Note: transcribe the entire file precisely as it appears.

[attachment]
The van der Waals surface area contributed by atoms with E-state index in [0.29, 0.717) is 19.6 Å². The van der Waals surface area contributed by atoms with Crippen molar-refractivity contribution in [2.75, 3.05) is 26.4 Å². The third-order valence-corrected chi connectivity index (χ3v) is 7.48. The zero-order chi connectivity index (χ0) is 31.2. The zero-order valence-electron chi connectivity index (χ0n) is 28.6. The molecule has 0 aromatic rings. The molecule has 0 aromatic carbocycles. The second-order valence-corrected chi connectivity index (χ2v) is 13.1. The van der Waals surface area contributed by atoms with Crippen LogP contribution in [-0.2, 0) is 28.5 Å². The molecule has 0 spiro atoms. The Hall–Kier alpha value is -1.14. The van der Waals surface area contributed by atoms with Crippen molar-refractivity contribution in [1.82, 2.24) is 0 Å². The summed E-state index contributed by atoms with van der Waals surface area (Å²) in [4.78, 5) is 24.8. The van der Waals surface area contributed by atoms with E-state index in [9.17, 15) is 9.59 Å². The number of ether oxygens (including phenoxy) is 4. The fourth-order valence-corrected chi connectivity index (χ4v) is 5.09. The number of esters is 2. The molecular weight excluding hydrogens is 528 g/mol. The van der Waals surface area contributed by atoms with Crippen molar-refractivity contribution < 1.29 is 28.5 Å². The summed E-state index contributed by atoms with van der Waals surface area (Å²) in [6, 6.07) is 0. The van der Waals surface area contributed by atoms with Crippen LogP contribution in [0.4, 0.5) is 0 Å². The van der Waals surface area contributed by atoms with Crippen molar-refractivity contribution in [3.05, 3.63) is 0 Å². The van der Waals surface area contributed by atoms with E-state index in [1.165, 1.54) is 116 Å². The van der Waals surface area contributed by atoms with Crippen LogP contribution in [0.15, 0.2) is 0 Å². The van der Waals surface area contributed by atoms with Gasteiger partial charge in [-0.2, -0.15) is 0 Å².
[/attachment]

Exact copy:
The van der Waals surface area contributed by atoms with E-state index in [0.29, 0.717) is 19.6 Å². The van der Waals surface area contributed by atoms with Crippen molar-refractivity contribution in [2.75, 3.05) is 26.4 Å². The third-order valence-corrected chi connectivity index (χ3v) is 7.48. The zero-order chi connectivity index (χ0) is 31.2. The zero-order valence-electron chi connectivity index (χ0n) is 28.6. The molecule has 0 aromatic rings. The molecule has 0 aromatic carbocycles. The second-order valence-corrected chi connectivity index (χ2v) is 13.1. The van der Waals surface area contributed by atoms with Crippen LogP contribution in [-0.2, 0) is 28.5 Å². The molecule has 0 spiro atoms. The Hall–Kier alpha value is -1.14. The van der Waals surface area contributed by atoms with Crippen molar-refractivity contribution in [1.82, 2.24) is 0 Å². The summed E-state index contributed by atoms with van der Waals surface area (Å²) in [4.78, 5) is 24.8. The van der Waals surface area contributed by atoms with E-state index in [9.17, 15) is 9.59 Å². The number of ether oxygens (including phenoxy) is 4. The fourth-order valence-corrected chi connectivity index (χ4v) is 5.09. The number of esters is 2. The molecular weight excluding hydrogens is 528 g/mol. The van der Waals surface area contributed by atoms with Crippen molar-refractivity contribution < 1.29 is 28.5 Å². The summed E-state index contributed by atoms with van der Waals surface area (Å²) in [6, 6.07) is 0. The van der Waals surface area contributed by atoms with Crippen LogP contribution in [0.4, 0.5) is 0 Å². The van der Waals surface area contributed by atoms with Crippen molar-refractivity contribution in [3.05, 3.63) is 0 Å². The van der Waals surface area contributed by atoms with E-state index in [1.165, 1.54) is 116 Å². The van der Waals surface area contributed by atoms with Crippen LogP contribution in [0.15, 0.2) is 0 Å². The van der Waals surface area contributed by atoms with Gasteiger partial charge in [-0.2, -0.15) is 0 Å².